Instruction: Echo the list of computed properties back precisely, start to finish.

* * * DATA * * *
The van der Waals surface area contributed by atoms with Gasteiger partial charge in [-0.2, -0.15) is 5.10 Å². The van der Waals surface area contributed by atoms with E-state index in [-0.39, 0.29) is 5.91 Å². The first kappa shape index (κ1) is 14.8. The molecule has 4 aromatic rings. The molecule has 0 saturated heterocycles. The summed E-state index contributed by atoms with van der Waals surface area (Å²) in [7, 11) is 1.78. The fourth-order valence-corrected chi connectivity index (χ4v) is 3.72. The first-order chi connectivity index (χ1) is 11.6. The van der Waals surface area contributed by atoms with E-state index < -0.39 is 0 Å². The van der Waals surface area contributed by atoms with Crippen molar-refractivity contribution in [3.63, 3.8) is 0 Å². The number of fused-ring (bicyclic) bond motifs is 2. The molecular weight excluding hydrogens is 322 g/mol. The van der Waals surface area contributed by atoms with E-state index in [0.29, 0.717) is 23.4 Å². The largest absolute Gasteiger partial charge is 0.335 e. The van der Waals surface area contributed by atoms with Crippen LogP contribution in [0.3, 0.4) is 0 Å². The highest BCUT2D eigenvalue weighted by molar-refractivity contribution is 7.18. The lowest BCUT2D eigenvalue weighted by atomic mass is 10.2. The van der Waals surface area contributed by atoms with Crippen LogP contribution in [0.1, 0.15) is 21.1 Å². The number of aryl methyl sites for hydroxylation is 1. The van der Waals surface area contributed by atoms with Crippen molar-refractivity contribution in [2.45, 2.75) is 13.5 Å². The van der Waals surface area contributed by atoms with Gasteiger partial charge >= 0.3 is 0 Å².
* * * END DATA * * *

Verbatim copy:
The van der Waals surface area contributed by atoms with Gasteiger partial charge in [-0.2, -0.15) is 5.10 Å². The van der Waals surface area contributed by atoms with E-state index in [-0.39, 0.29) is 5.91 Å². The first kappa shape index (κ1) is 14.8. The molecule has 4 aromatic rings. The molecule has 0 saturated heterocycles. The summed E-state index contributed by atoms with van der Waals surface area (Å²) in [7, 11) is 1.78. The fourth-order valence-corrected chi connectivity index (χ4v) is 3.72. The first-order chi connectivity index (χ1) is 11.6. The van der Waals surface area contributed by atoms with E-state index < -0.39 is 0 Å². The van der Waals surface area contributed by atoms with Crippen molar-refractivity contribution in [3.63, 3.8) is 0 Å². The number of fused-ring (bicyclic) bond motifs is 2. The molecular weight excluding hydrogens is 322 g/mol. The van der Waals surface area contributed by atoms with E-state index in [0.29, 0.717) is 23.4 Å². The largest absolute Gasteiger partial charge is 0.335 e. The van der Waals surface area contributed by atoms with Crippen LogP contribution in [0.3, 0.4) is 0 Å². The highest BCUT2D eigenvalue weighted by molar-refractivity contribution is 7.18. The lowest BCUT2D eigenvalue weighted by atomic mass is 10.2. The van der Waals surface area contributed by atoms with Crippen LogP contribution in [0.1, 0.15) is 21.1 Å². The number of aryl methyl sites for hydroxylation is 1. The van der Waals surface area contributed by atoms with Crippen molar-refractivity contribution in [2.45, 2.75) is 13.5 Å². The van der Waals surface area contributed by atoms with Gasteiger partial charge >= 0.3 is 0 Å².